Marquisha
Johns

Associate Director, Public Health

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Marquisha Johns

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Marquisha Johns is the associate director for Public Health Policy at American Progress, where she works to develop and advance bold solutions to tackle health disparities through a social determinants of health framework.

Before starting at American Progress, Johns studied at Georgetown University Law Center. While in law school, Johns completed internships with the U.S. Centers for Medicare and Medicaid Services’ Center for Consumer Information and Insurance Oversight; the Senate Committee on Health, Education, Labor and Pensions; National Health Law Program; and Groom Law Group in Washington, D.C. She has done work and research surrounding health disparities, social determinants of health, health care access, health care financing, health insurance reform, and federal rule-making and interpretation.

Before law school, Johns worked on a Medicaid demonstration waiver based in St. Louis that provided health coverage to low-income residents not eligible for Medicaid. In this role, she worked closely with patients and safety net health care providers to improve access to health services and regional health outcomes. She also holds a master’s degree in public health from Saint Louis University and undergraduate degrees in sociology and chemistry from Xavier University of Louisiana.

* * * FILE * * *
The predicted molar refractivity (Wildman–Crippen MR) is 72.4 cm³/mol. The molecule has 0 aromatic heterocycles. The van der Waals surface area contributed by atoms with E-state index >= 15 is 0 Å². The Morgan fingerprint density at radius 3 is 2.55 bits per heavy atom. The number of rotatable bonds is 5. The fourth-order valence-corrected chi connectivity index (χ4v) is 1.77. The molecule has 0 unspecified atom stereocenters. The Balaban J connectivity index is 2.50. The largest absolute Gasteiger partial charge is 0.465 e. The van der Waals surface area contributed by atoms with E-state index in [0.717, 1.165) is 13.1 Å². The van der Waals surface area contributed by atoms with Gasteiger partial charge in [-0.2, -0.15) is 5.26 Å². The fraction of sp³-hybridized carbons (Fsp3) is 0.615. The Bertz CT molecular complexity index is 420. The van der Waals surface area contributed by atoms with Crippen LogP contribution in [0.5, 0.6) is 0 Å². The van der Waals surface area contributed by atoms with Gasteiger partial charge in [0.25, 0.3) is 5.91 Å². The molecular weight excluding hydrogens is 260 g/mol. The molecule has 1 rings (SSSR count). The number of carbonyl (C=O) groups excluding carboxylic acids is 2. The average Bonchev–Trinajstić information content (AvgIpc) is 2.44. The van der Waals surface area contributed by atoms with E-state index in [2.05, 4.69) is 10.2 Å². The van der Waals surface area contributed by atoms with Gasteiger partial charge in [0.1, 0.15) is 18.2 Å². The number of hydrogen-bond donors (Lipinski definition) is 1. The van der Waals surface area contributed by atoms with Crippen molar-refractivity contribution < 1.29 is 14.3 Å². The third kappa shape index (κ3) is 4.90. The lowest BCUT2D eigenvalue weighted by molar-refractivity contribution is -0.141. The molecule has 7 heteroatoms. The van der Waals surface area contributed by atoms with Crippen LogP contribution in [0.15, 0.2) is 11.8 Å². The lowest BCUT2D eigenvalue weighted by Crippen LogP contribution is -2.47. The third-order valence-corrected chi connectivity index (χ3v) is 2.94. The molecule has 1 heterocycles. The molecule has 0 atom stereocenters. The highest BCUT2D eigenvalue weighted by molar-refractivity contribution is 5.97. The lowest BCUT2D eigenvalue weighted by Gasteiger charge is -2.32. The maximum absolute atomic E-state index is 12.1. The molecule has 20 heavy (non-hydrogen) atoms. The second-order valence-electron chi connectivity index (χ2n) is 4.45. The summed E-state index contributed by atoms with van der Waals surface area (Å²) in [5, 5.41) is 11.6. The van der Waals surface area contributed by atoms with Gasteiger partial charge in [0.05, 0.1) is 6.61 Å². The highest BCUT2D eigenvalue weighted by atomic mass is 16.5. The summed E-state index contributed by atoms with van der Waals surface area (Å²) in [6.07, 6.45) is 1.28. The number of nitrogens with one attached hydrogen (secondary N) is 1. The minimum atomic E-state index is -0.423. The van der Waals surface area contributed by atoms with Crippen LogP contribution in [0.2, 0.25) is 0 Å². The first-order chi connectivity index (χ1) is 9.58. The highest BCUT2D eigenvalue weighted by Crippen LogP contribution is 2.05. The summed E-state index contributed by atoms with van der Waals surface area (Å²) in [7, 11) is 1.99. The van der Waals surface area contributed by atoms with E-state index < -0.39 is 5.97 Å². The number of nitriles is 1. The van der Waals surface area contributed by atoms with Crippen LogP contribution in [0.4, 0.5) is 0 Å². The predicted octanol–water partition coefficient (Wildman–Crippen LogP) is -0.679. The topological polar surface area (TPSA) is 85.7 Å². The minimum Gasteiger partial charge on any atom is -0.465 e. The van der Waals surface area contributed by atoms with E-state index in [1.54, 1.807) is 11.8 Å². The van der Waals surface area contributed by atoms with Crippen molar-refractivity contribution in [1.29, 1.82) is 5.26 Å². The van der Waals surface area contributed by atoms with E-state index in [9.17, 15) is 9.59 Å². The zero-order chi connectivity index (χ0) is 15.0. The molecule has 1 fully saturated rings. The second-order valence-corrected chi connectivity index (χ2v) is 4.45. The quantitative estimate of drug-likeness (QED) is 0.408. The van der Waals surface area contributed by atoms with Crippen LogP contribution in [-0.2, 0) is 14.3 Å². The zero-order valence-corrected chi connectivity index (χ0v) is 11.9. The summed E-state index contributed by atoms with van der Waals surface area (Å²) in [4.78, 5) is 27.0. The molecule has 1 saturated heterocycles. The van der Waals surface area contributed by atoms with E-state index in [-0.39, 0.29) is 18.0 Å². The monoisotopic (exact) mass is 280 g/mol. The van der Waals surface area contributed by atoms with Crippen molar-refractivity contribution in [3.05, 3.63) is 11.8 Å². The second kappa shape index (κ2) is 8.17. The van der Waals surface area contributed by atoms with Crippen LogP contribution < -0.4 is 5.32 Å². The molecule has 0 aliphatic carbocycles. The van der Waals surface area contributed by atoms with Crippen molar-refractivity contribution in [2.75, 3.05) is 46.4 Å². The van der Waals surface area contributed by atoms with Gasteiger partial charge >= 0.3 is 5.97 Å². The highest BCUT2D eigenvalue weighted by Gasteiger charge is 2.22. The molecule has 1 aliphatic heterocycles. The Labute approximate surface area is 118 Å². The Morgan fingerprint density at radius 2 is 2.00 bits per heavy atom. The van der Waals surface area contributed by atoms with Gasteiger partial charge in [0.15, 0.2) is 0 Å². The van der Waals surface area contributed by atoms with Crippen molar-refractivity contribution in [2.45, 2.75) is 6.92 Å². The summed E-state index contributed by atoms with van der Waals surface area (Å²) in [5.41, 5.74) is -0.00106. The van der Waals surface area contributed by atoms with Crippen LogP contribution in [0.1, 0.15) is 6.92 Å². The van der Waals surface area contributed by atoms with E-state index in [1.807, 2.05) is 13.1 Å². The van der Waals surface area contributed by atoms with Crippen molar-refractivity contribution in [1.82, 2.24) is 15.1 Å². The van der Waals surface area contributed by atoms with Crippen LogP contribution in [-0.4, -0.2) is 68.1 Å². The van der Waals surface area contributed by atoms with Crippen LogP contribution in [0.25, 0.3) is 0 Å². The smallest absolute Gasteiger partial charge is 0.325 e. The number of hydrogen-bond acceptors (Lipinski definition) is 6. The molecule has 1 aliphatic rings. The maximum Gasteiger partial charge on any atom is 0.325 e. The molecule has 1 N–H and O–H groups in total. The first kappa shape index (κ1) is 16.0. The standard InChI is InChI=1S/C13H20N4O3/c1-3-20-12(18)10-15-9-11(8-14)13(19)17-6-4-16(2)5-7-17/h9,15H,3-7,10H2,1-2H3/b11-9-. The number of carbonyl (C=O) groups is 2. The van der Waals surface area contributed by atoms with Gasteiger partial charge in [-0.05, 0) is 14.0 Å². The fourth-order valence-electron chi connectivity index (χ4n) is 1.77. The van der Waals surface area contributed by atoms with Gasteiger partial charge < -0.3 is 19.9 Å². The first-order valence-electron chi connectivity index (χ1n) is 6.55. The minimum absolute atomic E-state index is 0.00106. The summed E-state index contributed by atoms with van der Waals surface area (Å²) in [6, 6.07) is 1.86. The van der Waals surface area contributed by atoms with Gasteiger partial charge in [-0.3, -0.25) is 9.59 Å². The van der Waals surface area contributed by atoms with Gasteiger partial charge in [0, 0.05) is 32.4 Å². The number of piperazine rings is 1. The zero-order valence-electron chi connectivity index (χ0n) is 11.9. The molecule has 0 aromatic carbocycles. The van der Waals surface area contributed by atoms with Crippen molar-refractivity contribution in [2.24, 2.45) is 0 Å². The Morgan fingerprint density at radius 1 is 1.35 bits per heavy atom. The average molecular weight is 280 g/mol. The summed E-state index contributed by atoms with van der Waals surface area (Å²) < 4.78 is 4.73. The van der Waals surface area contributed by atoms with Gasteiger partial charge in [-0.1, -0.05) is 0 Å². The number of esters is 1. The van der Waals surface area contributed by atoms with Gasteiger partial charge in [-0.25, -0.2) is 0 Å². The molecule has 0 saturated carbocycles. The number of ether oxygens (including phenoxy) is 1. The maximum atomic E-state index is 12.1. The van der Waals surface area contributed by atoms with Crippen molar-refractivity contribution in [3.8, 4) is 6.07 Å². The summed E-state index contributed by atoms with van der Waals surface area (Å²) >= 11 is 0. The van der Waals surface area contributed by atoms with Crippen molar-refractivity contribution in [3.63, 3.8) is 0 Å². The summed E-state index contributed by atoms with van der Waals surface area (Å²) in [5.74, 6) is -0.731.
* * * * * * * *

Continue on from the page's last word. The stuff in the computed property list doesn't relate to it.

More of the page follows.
Latest

Preventing the Next Jackson-Like Water Crisis In the News

Preventing the Next Jackson-Like Water Crisis

Marquisha Johns and Nicole Rapfogel explain why the water crisis in Jackson, Mississippi, was the result of long-standing disinvestment, environmental injustice, and health inequities—and they urge state lawmakers to direct funds from the Infrastructure Investment and Jobs Act toward the communities that need them most.

5 Facts About the Monkeypox Outbreak Article
Health care workers work at intake tents in New York City.

5 Facts About the Monkeypox Outbreak

While monkeypox is less contagious than COVID-19 and largely preventable through vaccination, the outbreak has highlighted that the U.S. public health system remains underprepared for crises.

Marquisha Johns

A Strong Start in Life: How Public Health Policies Affect the Well-Being of Pregnancies and Families Report
A mother kisses her child as her midwife examines her at a birthing center in South Los Angeles.

A Strong Start in Life: How Public Health Policies Affect the Well-Being of Pregnancies and Families

Understanding how the key social determinants of health—including housing, employment, and education—affect perinatal health is critical to ensuring that federal policies support healthy babies and families.

Maximizing Federal Investments To Address Social Determinants of Health Report
A resident-in-training physician gets a high-five from a 5-year-old patient as the patient’s mother sits by at a health center in Washington, D.C.

Maximizing Federal Investments To Address Social Determinants of Health

In its response to a request for information from the Congressional Caucus for Social Determinants of Health, CAP outlined challenges in addressing the social and economic conditions that affect health and actions Congress can take to improve them.

Marquisha Johns

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